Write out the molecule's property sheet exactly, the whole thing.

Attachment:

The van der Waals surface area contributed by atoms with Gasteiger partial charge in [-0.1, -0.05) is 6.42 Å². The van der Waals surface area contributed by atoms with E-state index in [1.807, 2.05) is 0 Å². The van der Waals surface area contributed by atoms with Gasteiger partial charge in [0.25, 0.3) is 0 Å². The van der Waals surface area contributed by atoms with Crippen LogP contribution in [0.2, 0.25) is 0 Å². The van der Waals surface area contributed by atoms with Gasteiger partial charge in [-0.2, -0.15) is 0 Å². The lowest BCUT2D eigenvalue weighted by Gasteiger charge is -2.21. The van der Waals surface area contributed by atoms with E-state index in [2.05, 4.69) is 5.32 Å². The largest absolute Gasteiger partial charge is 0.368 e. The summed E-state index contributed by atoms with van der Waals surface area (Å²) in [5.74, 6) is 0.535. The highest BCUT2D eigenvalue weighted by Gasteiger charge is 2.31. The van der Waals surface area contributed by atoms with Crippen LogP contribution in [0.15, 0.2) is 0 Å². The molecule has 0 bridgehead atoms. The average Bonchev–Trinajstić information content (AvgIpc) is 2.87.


The van der Waals surface area contributed by atoms with Gasteiger partial charge in [-0.1, -0.05) is 6.42 Å². The van der Waals surface area contributed by atoms with E-state index in [1.807, 2.05) is 0 Å². The van der Waals surface area contributed by atoms with Gasteiger partial charge in [0.25, 0.3) is 0 Å². The van der Waals surface area contributed by atoms with Crippen LogP contribution in [0.2, 0.25) is 0 Å². The van der Waals surface area contributed by atoms with Gasteiger partial charge in [-0.2, -0.15) is 0 Å². The lowest BCUT2D eigenvalue weighted by Gasteiger charge is -2.21. The van der Waals surface area contributed by atoms with E-state index in [2.05, 4.69) is 5.32 Å². The largest absolute Gasteiger partial charge is 0.368 e. The summed E-state index contributed by atoms with van der Waals surface area (Å²) in [5.74, 6) is 0.535. The highest BCUT2D eigenvalue weighted by Gasteiger charge is 2.31. The van der Waals surface area contributed by atoms with Crippen LogP contribution in [0.15, 0.2) is 0 Å². The molecule has 0 bridgehead atoms. The average Bonchev–Trinajstić information content (AvgIpc) is 2.87.